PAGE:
Chuvalo remembers Frazier

Legendary boxers George Chuvalo and Smokin' Joe Frazier. (STAN BEHAL/QMI Agency)

Legendary boxers George Chuvalo and Smokin' Joe Frazier. (STAN BEHAL/QMI Agency)

STEVE BUFFERY, QMI Agency

, Last Updated: 7:20 PM ET

George Chuvalo pauses when asked about his former foe Joe Frazier.

“He was a real sweet guy,” said Chuvalo, who fought Smokin’ Joe on July 19, 1967 in one of the most brutal heavyweight bouts in history. “Everytime I saw him, he always gave me a big hug.

“I’m missing a dear friend.”

Frazier died of liver cancer on Monday. Chuvalo found out the next day when his wife, Joanne, contacted him in Pinehouse, Sask., a remote Metis village in the north of the province, where the former Canadian heavyweight champion was giving a talk on the perils of drug abuse.

The news struck Chuvalo deeply.

They fought at Madison Square Garden in New York City on that fateful night, a bout that almost ended Chuvalo’s career, and certainly cemented his reputation as one of the toughest fighters ever. After that, the two became good friends and often met in later years at conventions and charity dinners, the last time in June 2010 in NYC.

“He looked great,” said Big George. “In fact, I remember saying, ‘Joe, let’s get the gloves back on.’ ”

After Frazier passed away, the British newspaper, The Telegraph, listed his five most memorable fights. One of them was his bout against Chuvalo.

“In a brutal performance of pure power, Frazier fractured George Chuvalo’s orbital bone under his eye so badly that Chuvalo needed reconstructive surgery to correct the injury,” wrote the author, Gareth Davies. “A career-ending injury for mere mortals, Chuvalo continued his amazing career post-surgery to cement his legend.”

Both fighters went on to bigger bouts, Frazier won the undisputed world heavy-weight title and fought three famous fights against Muhammad Ali, including the legendary Thrilla in Manila on Oct.1, 1975.

Chuvalo also faced Ali again, as well as George Foreman and Jimmy Ellis, who won world championships. The Canadian never won the world belt, but he took on the very best heavyweights in the best heavyweight boxing era and was never knocked down in 93 fights.

But of all of his fights, Chuvalo’s bout against Frazier is widely considered the one that sealed his reputation as the toughest fighter ever.

The referee, Johnny Colan, stopped the bout 16 seconds into the fourth round when it became apparent that Chuvalo’s right eye was severely damaged. By the second round, blood was pouring from the eye, even though he was holding his own against the bruising Frazier.

“I won the first two rounds, or at least that’s what they say, but in the third round, the eye blew up after getting nailed with a left hook,” said Chuvalo. “By the third round, I looked like a one-eyed cat peeping into a seafood store. By the fourth round, it was like somebody took an apple, cut it in half, and placed it inside the top of my eye.”

Chuvalo, 74, can joke about it now. But at the time, the injury was no laughing matter. The American Medical Association tried to have him barred for life.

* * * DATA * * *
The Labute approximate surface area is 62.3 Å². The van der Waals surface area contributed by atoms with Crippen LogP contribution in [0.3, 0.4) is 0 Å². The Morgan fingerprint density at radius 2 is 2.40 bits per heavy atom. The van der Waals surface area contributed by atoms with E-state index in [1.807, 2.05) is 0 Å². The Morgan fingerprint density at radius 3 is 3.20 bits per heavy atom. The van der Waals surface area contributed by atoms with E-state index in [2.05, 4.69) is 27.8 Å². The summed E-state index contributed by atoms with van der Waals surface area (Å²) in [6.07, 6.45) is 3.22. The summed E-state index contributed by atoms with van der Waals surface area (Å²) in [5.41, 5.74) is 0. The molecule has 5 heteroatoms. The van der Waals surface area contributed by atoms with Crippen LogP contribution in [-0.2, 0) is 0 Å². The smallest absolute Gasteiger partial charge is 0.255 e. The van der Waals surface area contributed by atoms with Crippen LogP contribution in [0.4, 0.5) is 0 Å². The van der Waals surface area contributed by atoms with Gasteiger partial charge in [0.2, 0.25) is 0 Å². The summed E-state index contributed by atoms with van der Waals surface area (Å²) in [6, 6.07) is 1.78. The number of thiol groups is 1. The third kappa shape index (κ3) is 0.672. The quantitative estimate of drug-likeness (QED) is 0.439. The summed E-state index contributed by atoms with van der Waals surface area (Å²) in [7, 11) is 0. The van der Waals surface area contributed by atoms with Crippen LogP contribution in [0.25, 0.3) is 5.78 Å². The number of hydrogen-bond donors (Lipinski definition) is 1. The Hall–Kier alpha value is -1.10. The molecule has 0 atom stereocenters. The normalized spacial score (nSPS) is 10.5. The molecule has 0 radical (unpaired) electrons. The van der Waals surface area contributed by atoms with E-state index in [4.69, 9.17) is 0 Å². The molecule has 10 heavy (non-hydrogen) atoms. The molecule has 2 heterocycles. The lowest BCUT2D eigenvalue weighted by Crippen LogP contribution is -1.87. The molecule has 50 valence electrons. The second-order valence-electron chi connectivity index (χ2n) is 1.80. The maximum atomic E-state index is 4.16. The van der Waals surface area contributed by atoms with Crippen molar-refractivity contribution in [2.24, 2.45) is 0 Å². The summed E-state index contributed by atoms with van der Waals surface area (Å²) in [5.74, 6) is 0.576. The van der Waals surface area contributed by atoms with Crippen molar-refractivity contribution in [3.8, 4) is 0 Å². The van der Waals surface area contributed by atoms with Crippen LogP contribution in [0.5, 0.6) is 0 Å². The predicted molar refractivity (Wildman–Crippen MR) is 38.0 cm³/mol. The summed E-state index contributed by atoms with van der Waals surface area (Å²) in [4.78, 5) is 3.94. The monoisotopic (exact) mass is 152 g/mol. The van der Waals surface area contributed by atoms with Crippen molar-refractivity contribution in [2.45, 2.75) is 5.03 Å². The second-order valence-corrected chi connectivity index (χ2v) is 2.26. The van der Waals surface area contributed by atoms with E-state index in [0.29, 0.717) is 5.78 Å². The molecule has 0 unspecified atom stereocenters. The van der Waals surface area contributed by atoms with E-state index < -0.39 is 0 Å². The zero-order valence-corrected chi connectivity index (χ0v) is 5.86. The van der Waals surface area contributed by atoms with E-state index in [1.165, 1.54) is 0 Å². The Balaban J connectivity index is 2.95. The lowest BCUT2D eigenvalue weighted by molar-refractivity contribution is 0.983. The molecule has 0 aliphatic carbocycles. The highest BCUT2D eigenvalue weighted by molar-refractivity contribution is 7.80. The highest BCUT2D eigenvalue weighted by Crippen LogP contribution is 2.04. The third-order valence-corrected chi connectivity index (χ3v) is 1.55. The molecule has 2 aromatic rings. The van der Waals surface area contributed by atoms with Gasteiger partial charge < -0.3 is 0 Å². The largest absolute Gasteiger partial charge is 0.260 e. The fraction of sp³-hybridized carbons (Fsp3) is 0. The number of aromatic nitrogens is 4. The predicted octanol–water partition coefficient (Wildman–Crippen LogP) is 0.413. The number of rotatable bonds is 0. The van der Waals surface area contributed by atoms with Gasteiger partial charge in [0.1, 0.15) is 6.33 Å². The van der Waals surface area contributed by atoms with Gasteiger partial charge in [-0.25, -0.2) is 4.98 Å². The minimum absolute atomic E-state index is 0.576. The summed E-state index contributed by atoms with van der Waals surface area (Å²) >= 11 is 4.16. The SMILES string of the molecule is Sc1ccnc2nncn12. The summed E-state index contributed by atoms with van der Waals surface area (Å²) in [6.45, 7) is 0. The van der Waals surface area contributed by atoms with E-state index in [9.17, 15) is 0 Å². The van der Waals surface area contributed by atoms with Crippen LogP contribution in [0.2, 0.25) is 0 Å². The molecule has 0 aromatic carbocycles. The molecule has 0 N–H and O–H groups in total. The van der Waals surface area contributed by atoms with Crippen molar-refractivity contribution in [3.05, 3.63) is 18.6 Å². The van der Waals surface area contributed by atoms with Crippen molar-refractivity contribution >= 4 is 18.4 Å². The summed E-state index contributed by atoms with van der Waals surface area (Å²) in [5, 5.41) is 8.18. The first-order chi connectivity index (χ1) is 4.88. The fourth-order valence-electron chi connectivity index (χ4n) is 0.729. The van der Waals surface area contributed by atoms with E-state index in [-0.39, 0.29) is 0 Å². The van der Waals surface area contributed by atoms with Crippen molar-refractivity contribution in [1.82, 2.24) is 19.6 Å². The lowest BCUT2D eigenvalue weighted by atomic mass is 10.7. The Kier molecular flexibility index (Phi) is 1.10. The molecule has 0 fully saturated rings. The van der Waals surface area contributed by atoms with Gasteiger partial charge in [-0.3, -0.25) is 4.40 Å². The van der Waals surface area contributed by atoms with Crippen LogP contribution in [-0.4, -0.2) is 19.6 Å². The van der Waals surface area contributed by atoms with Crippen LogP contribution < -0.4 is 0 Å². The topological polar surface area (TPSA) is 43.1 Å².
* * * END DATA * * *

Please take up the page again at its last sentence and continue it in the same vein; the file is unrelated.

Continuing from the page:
But Chuvalo persevered and, in fact, fought 30 more times, finally retiring in December 1978 after defending his Canadian title against George Jerome. He’s asked about his fight against Frazier a lot, of course even more now after Frazier’s untimely death at 67 this week. The bout has almost reached mythical proportions.

But there’s a part of the story of that fight that Chuvalo has rarely spoken about — how he wanted the fight postponed.

On June 22, 1967 less than a month before his fight against Frazier, Chuvalo journeyed to Missoula, Mo., to meet Tucson heavyweight Archie Ray in a scheduled 10-rounder. The Canadian made quick work of his American counterpart, knocking Ray out in the second round.

“But as he went down,” explained Chuvalo. “He jack-knifed and his head hit my right eye and cheekbone, and the eye blew up.”

Shortly after that fight, Chuvalo’s manager Irv Ungerman made a deal for Chuvalo to meet Frazier at Madison Square Garden. Chuvalo, a rising heavyweight, was all for the fight, but realized after returning to the gym a short time after the Ray bout that there was a problem. His right eye was still in bad shape.

“In training, even with big head gear on, my eye was blowing up,” he said. “I remember saying to Irving and Teddy (McWhorter his trainer), ‘Maybe we should postpone this fight.’ But they appealed to my macho side, stuff like, ‘We won’t get this chance again’ and ‘We need this fight, it’s New York City, the big time, the Big Apple. And if we beat him, we’ll get a world title shot.’

“They felt I may never get another crack. And I felt like a sissy saying, ‘I don’t want to fight right now.’ So I got swayed into fighting Joe. But it was the wrong thing to do.”

After the Frazier fight, doctors inserted a piece of silicone plastic to hold the eye in place, where it remains to this day, 44 years later.

Yet, of all the times Chuvalo met up with Frazier after their fight, they never talked about it, or Chuvalo’s injury.

“But I can’t help but think about it,” said Chuvalo. “I still have vision problems with the eye. In fact, whenever I park my car, I still have to close that eye.”


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